#dup, the Duplication Macro, part 3

I want to see if moving to Discourse will improve the reception.

Since I’d probably need a code champion to add #dup to Swift, I want to know if what I proposed is even feasible first. If not, either by its entire design, or by little details, I want to update it before re-pitching.

Of course, it doesn’t work via (Objective-)C(++) text dumps. But it isn’t like Rust either. It think Rust works with tokens. My idea just adds a production for every type of comma-separated list, where that production is a call to #dup, then adds sub-productions for each list where a #dup call is an option. (There’s around 20 types of comma-separated lists. So that’s 20 new productions for the #dup calls, and around 20 modifications to existing productions to add #dup calls as options.)

I didn’t really understand what Rust does, based on my quick glance 7 months ago. So I don’t know if their system would ultimately be better. I feel that Rust’s system could produce token sequences that don’t actually form valid syntax, while my simpler syntax hopefully avoids that.

I don’t think introducing macros would be a good decision - Macros are one of the worst parts of c/c++ and it’s really refreshing beeing free from that stuff in Swift.

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Macros aren’t bad, C & C++ just have the worst possible implementation of them. Lisp, Forth, and various other languages have much better metaprogramming support than simple text-substitution.

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Certainly not all macros are bad, but macros are still clearly out of scope for Swift’s current stage of evolution.

So, no one wants to comment if this idea is feasible? Or if it’s underspecified? And if either, what’s wrong?

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It’s pretty hard for me to understand or evaluate. It looks like the primary motivation is generics features that don’t exist yet, is that correct?

Most likely true... but we already had a bunch of proposals (even some that are already implemented) which might interfere with metaprogramming features yet to come, so imho it would help a lot to know what might happen in this area.
(I personally hope very much that Swift won't ever have macros)

It can be the dual of (variadic) generics. Those take arbitrarily long comma-separated lists, while #dup generates them. However, we already have comma-separated lists, so #dup is currently useful.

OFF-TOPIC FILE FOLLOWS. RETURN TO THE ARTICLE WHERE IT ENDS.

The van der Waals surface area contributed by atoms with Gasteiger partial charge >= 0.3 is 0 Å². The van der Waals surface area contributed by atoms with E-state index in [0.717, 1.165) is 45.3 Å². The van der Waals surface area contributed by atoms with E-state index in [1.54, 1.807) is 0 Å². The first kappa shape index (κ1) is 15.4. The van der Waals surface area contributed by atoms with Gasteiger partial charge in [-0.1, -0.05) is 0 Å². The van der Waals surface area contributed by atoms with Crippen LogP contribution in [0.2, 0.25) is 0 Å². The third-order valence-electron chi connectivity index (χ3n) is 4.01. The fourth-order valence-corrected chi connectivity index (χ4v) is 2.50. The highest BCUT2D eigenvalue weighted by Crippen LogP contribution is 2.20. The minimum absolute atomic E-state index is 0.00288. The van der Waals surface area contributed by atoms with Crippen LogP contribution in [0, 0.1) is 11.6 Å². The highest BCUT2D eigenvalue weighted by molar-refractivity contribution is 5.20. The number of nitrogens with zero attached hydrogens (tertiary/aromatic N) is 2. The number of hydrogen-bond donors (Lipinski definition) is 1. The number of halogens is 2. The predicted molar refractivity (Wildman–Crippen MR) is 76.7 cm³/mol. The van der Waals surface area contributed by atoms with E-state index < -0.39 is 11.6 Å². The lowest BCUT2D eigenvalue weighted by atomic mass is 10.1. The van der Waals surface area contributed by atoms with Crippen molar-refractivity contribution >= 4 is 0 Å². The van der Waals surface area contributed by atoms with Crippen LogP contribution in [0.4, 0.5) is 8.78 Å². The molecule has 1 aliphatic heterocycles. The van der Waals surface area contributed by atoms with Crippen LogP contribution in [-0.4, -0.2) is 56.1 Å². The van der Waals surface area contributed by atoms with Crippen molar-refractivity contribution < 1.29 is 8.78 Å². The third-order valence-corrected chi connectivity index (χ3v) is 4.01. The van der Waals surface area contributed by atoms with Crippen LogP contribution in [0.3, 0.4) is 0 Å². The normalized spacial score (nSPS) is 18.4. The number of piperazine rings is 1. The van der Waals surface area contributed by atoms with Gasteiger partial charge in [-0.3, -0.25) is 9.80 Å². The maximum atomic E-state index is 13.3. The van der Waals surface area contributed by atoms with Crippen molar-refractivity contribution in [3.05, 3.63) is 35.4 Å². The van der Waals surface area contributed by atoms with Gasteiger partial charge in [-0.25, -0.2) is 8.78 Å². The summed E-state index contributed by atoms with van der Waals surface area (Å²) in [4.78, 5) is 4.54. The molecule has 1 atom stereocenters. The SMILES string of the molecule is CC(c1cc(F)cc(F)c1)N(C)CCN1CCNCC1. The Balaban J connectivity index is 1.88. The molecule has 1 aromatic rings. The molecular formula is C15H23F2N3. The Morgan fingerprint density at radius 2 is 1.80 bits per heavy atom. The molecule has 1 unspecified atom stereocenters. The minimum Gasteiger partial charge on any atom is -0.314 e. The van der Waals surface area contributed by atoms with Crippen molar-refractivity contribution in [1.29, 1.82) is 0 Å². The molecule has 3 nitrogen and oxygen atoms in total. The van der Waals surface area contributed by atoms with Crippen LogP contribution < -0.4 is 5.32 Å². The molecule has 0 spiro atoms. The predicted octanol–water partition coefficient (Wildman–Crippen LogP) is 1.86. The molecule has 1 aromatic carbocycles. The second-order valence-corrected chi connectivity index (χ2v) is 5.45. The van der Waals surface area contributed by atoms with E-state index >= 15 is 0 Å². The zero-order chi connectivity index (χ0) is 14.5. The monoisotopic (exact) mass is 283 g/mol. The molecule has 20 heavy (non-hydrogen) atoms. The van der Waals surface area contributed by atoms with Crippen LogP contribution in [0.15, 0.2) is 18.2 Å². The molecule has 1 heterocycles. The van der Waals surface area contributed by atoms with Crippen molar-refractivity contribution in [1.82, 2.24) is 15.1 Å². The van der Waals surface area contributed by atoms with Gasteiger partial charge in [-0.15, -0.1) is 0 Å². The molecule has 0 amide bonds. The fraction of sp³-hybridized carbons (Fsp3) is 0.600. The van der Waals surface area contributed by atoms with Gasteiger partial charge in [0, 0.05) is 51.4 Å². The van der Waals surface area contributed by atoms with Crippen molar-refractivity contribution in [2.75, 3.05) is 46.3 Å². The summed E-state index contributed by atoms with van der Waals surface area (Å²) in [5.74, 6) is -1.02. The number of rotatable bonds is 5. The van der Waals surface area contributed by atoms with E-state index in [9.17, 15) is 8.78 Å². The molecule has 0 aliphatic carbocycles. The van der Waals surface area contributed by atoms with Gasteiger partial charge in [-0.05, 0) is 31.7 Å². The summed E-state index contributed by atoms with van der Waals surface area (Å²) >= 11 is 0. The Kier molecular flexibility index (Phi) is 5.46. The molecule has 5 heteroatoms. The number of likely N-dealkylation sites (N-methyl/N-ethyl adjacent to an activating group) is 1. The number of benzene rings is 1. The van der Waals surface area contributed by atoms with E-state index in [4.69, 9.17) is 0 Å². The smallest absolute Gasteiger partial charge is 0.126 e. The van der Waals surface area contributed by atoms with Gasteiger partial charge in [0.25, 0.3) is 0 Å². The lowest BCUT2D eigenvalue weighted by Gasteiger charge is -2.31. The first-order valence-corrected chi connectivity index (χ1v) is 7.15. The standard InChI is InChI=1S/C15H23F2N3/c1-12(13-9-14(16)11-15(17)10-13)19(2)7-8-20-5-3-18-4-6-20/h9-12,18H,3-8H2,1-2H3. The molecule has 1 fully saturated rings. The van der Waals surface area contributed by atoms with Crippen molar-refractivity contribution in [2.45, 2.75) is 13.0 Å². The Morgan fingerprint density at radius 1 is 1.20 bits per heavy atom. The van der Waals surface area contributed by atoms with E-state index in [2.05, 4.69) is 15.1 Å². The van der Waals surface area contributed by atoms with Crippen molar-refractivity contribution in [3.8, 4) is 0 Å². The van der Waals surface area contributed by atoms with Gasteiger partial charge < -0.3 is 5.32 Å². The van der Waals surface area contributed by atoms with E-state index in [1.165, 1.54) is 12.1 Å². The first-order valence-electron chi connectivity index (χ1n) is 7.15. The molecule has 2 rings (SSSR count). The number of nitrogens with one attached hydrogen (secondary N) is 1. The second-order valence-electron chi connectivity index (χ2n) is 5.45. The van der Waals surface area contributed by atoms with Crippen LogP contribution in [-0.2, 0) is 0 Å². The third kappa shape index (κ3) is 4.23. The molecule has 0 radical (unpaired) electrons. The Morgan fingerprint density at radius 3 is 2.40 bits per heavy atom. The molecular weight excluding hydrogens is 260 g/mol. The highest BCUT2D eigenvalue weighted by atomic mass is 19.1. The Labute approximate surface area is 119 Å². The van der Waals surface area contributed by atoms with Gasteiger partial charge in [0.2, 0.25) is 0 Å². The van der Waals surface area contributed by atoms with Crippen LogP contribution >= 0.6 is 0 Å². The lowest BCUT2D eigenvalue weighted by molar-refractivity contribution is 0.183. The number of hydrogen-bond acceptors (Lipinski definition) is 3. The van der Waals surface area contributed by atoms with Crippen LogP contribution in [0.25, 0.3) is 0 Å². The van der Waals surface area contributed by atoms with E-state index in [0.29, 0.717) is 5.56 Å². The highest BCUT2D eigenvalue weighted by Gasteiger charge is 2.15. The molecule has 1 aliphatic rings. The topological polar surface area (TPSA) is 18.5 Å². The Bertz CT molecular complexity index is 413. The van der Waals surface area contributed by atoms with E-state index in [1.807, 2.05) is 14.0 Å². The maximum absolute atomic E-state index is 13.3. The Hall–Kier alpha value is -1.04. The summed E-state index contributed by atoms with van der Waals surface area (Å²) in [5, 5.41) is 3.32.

We don’t have constexpr, so the duplication count is either a hard-coded integer literal or a duplication counter (which is an integer literal at resolution time).

Well, #dup isn’t a dumb text dump. It’s limited so we can find possible problems. It’s not even a macro technically; it’s implemented as a bunch of similar extensions to current productions. I’m not sure that’s better than something closer to Rust’s macros; that’s part of the reason I’m asking for comments.

And what for do I need generated lists?

And on a general point - We shouldn’t strive to become Rust or another “cool” language. Let Swift remain Swift. We don’t need another functional monster.

I don't know. For whatever you want.

I guess you can use (0..<MyCount).map { /*Whatever*/ }, but that only works for expressions. There are many comma-separated lists in Swift that are not expressions, like type lists. My main example was replacing:

(T, T, T, T, T, T)

with:

( #dup(6; T) )

Even if you think six is too small for this, imagine having to do a list of 43 elements. Then you have to change it to 47 (or any other amount you'd dread having to count individually to confirm).

What do you mean by "functional" here?

The idea isn't to be "cool" like Rust. I just need to programmatically set the number of elements in a tuple by compile-time. Yes, it's not as useful without a constexpr story, but we have to start somewhere. And #dup works at the syntax-tree level, nothing past the SIL stage sees it. (Easier to implement than my strong type-alias and array ideas, which need ABI changes.) But I need it in the language proper, so in case the SIL stage finds a problem after a #dup expansion the compiler can return the term within the #dup and the iteration of the #dup.

My proposal mentioned Rust, but what about that other "cool" C-ish language, Go? I forgot why I didn't mention it the first time. I just did a quick web-search, and it seems that Go "doesn't have" macros, but added text replacement to secretly get some things done. The first major page I read ends with:

Meta programming has come to stay. If you have been conditioned to think macros are bad because you have been spoon fed plenty of C/C++ horror stories, you should think again. More and more languages implement macros. But do yourself a favour and use a language which provides the more saner syntactic macros. Unfortunately that means leaving Go, at least until they reach 2.0 (or later) and improve their meta programming capabilities.

It might be easier for people to understand if you use examples that aren’t tied to complex generics features that may never be implemented. Are there places in current Swift code where this would be useful? I guess this could be used to paper over some of the current issues with fixed-size C arrays being imported as e.g. 256 element tuples. Though a lot of issues would still remain in that exact case, including how to access elements, and it would probably be better addressed by an implementation of the oft-discussed “fixed-size arrays in Swift” feature.

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I mean 2 thing with functional. Swift is drifting to much in the functional programming direction for me and I don’t want a all feature in language like c++. Both should be avoided imo.